The brisk growth in electric vehicle sales. A growing consumer focus on sustainability. The emergence of micromobility.
In the next 10 to 15 years, there could be a transformation in how Americans get from Point A to Point B as big as that of the early days of the automobile, except in the opposite direction: the decline, rather than the acceleration, of traditional car ownership. The reason is simple. The demand for options is growing, and so is the supply of alternatives that can meet that demand.
Before profound market shifts can occur, consumer attitudes must change. And evidence shows this is beginning to happen. In a survey last year, almost half of respondents (46 percent) said they have switched to more sustainable brands or products. Since transportation accounts for about 38 percent of U.S. greenhouse-gas emissions, it is logical to think these consumers will apply their preferences to mobility.
In that survey, which asked U.S. consumers about their attitudes and habits regarding mobility, there is other evidence, too, that such attitudes are real and growing:
- 63 percent of U.S. consumers surveyed say they will change their mobility behavior and consumption patterns out of sustainability considerations, and 67 support car-free days in their hometown.
On the global front, we found:
- 30 percent of respondents plan to increase their use of micromobility, such as e-bikes and e-scooters, or shared mobility over the next decade.
- 46 percent are open to replacing their private vehicles with other modes of transport in the coming decade.
Such options are emerging.
The global micromobility market is worth about $180 billion today, and McKinsey estimates it could reach about $440 billion by 2030. Of every hundred trips, 16 are via micromobility. In the U.S. and Europe alone, the number of trips via e-kick scooters has risen from next to nothing in 2017 to 350 million in 2022. And 43 percent of Americans surveyed said they were likely or rather likely to add micromobility to their transportation mix.
In addition, EV sales are growing fast in the U.S. In 2021, EV sales more than doubled compared with 2020, and 2022 blew the previous record away by 57 percent, with 750,000 EVs registered. This year, the momentum has continued; in the first quarter, the market share of EVs reached a record 7.2 percent, as sales rose 44 percent compared with the first quarter of 2022. The auto industry will likely sell at least 1 million EVs in the U.S. for the first time this year.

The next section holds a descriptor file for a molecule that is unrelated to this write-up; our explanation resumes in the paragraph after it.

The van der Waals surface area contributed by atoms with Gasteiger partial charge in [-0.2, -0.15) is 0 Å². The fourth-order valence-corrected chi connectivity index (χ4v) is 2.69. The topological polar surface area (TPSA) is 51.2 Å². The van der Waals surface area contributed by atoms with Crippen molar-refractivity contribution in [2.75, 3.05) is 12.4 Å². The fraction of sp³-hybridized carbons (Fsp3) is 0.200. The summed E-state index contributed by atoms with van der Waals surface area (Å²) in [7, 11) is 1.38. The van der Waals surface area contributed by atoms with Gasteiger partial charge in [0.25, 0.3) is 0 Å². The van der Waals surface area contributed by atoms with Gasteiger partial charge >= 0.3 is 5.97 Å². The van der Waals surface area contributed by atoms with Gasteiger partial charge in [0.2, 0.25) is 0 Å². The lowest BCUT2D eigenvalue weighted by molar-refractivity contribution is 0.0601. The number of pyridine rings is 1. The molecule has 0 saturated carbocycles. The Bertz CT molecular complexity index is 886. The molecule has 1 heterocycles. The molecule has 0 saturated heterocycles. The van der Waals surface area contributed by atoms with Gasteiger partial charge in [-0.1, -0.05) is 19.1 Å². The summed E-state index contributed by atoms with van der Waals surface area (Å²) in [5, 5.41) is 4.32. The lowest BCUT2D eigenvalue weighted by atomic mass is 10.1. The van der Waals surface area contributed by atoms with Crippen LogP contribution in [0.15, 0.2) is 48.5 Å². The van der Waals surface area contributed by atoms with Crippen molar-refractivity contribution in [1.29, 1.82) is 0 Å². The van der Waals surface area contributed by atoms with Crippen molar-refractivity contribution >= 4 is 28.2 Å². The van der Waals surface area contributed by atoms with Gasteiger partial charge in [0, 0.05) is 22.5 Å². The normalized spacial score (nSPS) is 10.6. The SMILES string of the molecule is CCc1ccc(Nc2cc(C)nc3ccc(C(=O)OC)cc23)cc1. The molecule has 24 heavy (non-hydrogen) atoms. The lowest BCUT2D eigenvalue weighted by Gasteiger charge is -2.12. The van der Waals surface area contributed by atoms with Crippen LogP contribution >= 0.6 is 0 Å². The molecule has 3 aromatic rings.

Simultaneously, shared mobility is on the rise. Consumers are looking for transportation options that are convenient, cost-effective and sustainable. More than a third of Americans have used a ride-sharing app, double the percentage in 2015, with projections for the market to grow more than 16 percent yearly for at least the next few years. The development of shared mobility will depend on various factors, including technological progress and regulation, but it could reach $500 billion to $1 trillion in value by 2030.
The end of the car is not nigh: U.S. light-vehicle sales are likely to be 14 million to 15 million units in 2030, down from 18 million in 2016. That's a significant drop, but 15 million is still a lot of new vehicles. Shared mobility is via the car, too. And many of the trends are dominated by urban areas. Globally, 45 out of 100 trips are via a private car.
But what can be said is that a fundamental rethinking is going on. Many Americans are beginning to move away from the decades-old norm of getting about via individually owned, internal combustion vehicles. They are open to new kinds of transport, fueled in different ways, and operated via business models that didn't exist in the 20th century. By 2035, the landscape could look very different.
These technological and social changes create a generational challenge for today's automakers. The companies that recognize this inflection point, and adapt to it, will be the ones that prosper.